Gender equality continues to be a hugely important topic; not only in financial services but in all sectors. Despite work being done in recent years, a gender imbalance still remains; particularly for women in senior roles. A new study by the Chartered Institute for Securities & Investment (CISI) finds that many issues still remain for women experiencing the menopausal transition.
Almost a quarter (22 per cent) of people working in financial services surveyed said there are currently no measures in their workplace to support women senior leaders going through the menopause.
Professional membership body and registered charity CISI undertook the survey of 332 respondents. Participants from across the world including the UK, Europe, Asia and Africa were included. Respondents reflected sectors of financial services including wealth management, operations, compliance, financial planning, capital markets, asset management, corporate finance, risk and Islamic finance.
CISI also asked if “women going through the menopause” lacked support in respondents’ firms.
Forty-four per cent felt that lack of workplace support for women going through the menopause was an issue. Forty-six per cent didn’t believe it was an issue in their firm. Ten per cent also decided to remain neutral in their response.
What are some firms doing to support female leaders?
Regarding measures introduced to counter a lack of workplace support for menopausal senior women leaders, the most seen were:
- Flexible working schedules – offered by 15 per cent
- Policy in place – introduced by 11 per cent
- Internal training for all staff or managers – introduced by 10 per cent
- Paid leave of absence – offered by eight per cent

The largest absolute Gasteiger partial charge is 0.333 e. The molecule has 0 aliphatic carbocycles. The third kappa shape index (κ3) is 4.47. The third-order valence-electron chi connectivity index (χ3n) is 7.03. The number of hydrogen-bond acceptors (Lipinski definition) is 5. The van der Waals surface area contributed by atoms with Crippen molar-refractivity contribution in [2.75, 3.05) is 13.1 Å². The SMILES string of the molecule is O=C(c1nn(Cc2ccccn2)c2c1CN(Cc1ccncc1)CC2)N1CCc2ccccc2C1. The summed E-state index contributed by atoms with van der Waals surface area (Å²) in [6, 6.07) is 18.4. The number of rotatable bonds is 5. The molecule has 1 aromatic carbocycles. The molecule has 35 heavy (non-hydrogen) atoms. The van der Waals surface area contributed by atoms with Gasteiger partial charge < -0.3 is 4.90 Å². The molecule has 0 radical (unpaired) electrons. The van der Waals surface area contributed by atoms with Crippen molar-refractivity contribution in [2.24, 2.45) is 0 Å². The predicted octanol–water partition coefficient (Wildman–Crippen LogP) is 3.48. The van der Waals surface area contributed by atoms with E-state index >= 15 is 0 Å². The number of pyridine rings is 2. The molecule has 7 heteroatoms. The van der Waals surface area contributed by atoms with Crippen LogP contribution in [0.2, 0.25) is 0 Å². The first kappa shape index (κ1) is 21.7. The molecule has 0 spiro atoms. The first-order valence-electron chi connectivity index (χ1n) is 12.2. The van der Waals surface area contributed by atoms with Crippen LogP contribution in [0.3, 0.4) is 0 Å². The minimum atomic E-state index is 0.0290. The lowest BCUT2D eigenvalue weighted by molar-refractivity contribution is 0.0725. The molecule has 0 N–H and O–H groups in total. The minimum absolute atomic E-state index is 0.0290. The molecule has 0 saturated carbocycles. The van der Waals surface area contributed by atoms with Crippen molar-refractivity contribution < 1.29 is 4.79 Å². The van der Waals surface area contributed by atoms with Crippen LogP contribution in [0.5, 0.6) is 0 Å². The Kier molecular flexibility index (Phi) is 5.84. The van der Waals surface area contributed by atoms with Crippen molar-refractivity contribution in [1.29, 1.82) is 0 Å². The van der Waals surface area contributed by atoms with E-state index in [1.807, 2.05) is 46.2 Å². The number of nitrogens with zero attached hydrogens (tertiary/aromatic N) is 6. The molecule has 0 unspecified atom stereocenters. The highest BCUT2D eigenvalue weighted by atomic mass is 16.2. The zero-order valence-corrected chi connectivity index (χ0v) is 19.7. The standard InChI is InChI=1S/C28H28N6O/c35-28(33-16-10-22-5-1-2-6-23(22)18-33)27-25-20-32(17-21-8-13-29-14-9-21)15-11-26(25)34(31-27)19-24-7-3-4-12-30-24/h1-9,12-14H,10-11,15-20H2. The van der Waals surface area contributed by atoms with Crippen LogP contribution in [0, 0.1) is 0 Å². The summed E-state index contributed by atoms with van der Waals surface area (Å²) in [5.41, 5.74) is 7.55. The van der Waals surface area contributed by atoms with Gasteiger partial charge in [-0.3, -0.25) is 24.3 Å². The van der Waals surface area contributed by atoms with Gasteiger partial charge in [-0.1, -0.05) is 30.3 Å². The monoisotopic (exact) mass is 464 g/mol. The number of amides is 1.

- Menopause private medical employee benefit – six per cent
- Access to support via an app – one per cent
One respondent based also commented on the issue of companies treating this issue like a ‘check-box’. She said: “Minimum cost was spent on this. A training course was rolled out to all staff on a different topic and the trainers were asked to cover menopause briefly. All training courses were done as a window dressing to meet compliance requirements.
“No other provisions were made in the workplace. My personal opinion is the CEO is too young and too much profit driven in an environment that is dominated by a male workforce. My previous CEO also said: ‘this is a financial service industry and stress, and pay is part of the deal’. No empathy and emotional intelligence exist in leadership.”
‘Building a more inclusive working culture’
Tracy Vegro OBE, chief executive at the CISI, discussed possible causes for the survey findings. She explained: “This is our first ever sector survey looking at this fundamental aspect of women’s health. Financial services firms are at differing stages of their policy formation on this issue.
“Lack of knowledge, need for greater awareness and ways to tackle the perceived stigma around the menopause are all key challenges. At CISI we have put in place a programme of CPD learning, including digital and in-person events, which is being developed further for our global membership.”
Claire Tunley, chief executive at the Financial Services Skills Commission, also commented on the situation. Tunley said: “The financial services sector is facing a huge skills shortage. Firms are working hard to break the menopause taboo and support colleagues through their menopause transition but there is more work to do.
“Generating greater awareness, understanding and building a more inclusive working culture, will empower individuals and help retain valuable, expertise and talent. This will ensure the industry continues to build skills, drive innovation, and boost overall competitiveness.”